The Perilous State of the Arts

Edinburgh Fringe 2023: Diary Entry Four

The Fringe is about learning skills, so I am pleased to say that, as the third week of the festival approaches, my ability to aim a melon so it doesn’t explode towards the front row is getting better and better. 

Yesterday started sombrely. The night before I had been on something of a high. I started the day with John Hegley’s The Early Word – a show for children and adults. I love John’s approach and his creativity. There was a six year old in the front row who delighted in the hijinks. I imagined her becoming a poet in years to come and, when asked about why she did, explaining that she had seen Hegley when she was young. 

I nearly left the next door Bethany Shop unscathed, but as I departed saw a great big book about Black Mountain College, a place of John Cage, Robert Rauschenberg and many more, and it was irresistible. 

After some carrot cake, I went to perform my show about books and stories and, as usual, had a lovely time. I hurried across the flagstones to record a podcast with Marnie Chesterton and Richard Wiseman on psychology. Finding myself near Stockbridge, gravity and a steep incline took me down to the charity shops there. I walked back up the hill fighting gravity with the extra weight of a Stevie Smith novel, a book on the private lives of the Pre-Raphaelites, a phone directory size book of Jonatan Meades’ essays, some John Carey book reviews, a slim book on Bowie and Randy Shilts’ biography of Harvey Milk. 

With no evening show to slam the brakes on my extra curricular ambitions, I ate healthily and started my journey to Summerhall to see Adam Scott Rowley’s latest theatre piece , You Are Going To Die. A downpour forced me to take shelter in the Cameo cinema bar for a glass of red. Hearing a familiar voice, I was delighted that the deluge caused an impromptu meet up with my pal Lee and her friend Leslie who had just been enjoying Mark Cousin’s latest film, My Name is Alfred Hitchcock (5 stars – Fortean Times).

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Once at Summerhall, I came close to fleeing before the doors opened. The queue was filled with the cacophony of excited young theatricals which created a rapid journey to alienation. I stuck my ground and was glad I did. Adam’s new play is as powerful as before. I know of no other performer like him in terms of intensity and invention (though I am sure there are more and I would love to hear of them). We drank in the quad and talked of the perilous state of the arts, especially anything that dares to experiment.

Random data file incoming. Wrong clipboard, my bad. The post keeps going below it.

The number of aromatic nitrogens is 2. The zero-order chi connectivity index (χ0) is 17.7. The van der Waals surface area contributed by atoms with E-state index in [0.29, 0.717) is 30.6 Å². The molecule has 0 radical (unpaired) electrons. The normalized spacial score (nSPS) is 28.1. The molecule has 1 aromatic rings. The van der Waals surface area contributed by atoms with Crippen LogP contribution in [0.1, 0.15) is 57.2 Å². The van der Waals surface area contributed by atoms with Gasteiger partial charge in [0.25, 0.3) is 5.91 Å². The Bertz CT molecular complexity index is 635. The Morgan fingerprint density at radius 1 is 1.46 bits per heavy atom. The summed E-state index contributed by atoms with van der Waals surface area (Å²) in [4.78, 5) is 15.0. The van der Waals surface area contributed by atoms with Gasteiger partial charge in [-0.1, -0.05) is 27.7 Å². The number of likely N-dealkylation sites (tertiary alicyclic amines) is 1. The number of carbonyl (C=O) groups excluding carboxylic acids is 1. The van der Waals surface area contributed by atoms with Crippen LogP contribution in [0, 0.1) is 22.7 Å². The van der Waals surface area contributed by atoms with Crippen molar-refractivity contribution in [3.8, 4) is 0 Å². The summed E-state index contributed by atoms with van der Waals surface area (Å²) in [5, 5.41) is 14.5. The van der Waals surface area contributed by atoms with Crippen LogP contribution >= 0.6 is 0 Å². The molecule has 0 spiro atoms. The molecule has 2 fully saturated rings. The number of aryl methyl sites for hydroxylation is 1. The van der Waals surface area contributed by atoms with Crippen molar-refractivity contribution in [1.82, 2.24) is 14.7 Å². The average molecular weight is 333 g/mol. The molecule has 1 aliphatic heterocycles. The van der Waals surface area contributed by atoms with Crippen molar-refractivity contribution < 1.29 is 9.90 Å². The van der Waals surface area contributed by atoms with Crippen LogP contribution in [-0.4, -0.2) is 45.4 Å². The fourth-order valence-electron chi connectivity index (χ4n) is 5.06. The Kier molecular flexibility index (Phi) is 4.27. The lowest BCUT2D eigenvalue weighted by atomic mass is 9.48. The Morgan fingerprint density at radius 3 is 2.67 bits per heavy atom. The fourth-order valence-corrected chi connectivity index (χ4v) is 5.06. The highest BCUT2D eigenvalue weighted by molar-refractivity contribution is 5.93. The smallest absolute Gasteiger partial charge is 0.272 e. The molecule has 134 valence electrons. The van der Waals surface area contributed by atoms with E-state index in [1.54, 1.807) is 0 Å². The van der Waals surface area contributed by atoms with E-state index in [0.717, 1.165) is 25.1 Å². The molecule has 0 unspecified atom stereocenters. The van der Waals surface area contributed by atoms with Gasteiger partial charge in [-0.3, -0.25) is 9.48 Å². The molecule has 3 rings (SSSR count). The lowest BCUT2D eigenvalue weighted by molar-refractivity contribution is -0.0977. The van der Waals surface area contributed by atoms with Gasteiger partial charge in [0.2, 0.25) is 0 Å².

My sombre mood of Wednesday came as I looked at all the posters attached to lampposts and fences – this year has been a difficult year for many performers with some playing to very low number or even canceling shows in what should be the busiest week of the fringe. I thought of the day they were in the photographer’s studio, beaming and posing and dreaming, wondering if this was going to be THEIR year. I also thought of my own selfishness in leaving my family for a whole month of the Summer holiday – something I won’t do again.

Once I started performing Weapons of Empathy, I cheered up and, as usual, was surrounded by exciting conversation afterwards nd recommendations of books and shows and then went in search of melons.

Robin’s shows: Weapons of Empathy is on daily at 1pm at Gilded Balloon at the Museum and MELONS: A Love Letter to Stand Up Comedy at 8:35pm at The Stand at New Town Theatre. Tickets for both shows are here.

Robin Ince is a multi-award winning comedian, writer and broadcaster.  As well as spending decades as one the UK’s most respected stand-ups, Robin is perhaps best known for co-hosting The Infinite Monkey Cage radio show with Prof Brian Cox.  For his work on projects like Cosmic Shambles he was made an Honorary Doctor of Science by Royal Holloway, University of London. His latest books are The Importance of Being Interested and Bibliomaniac.

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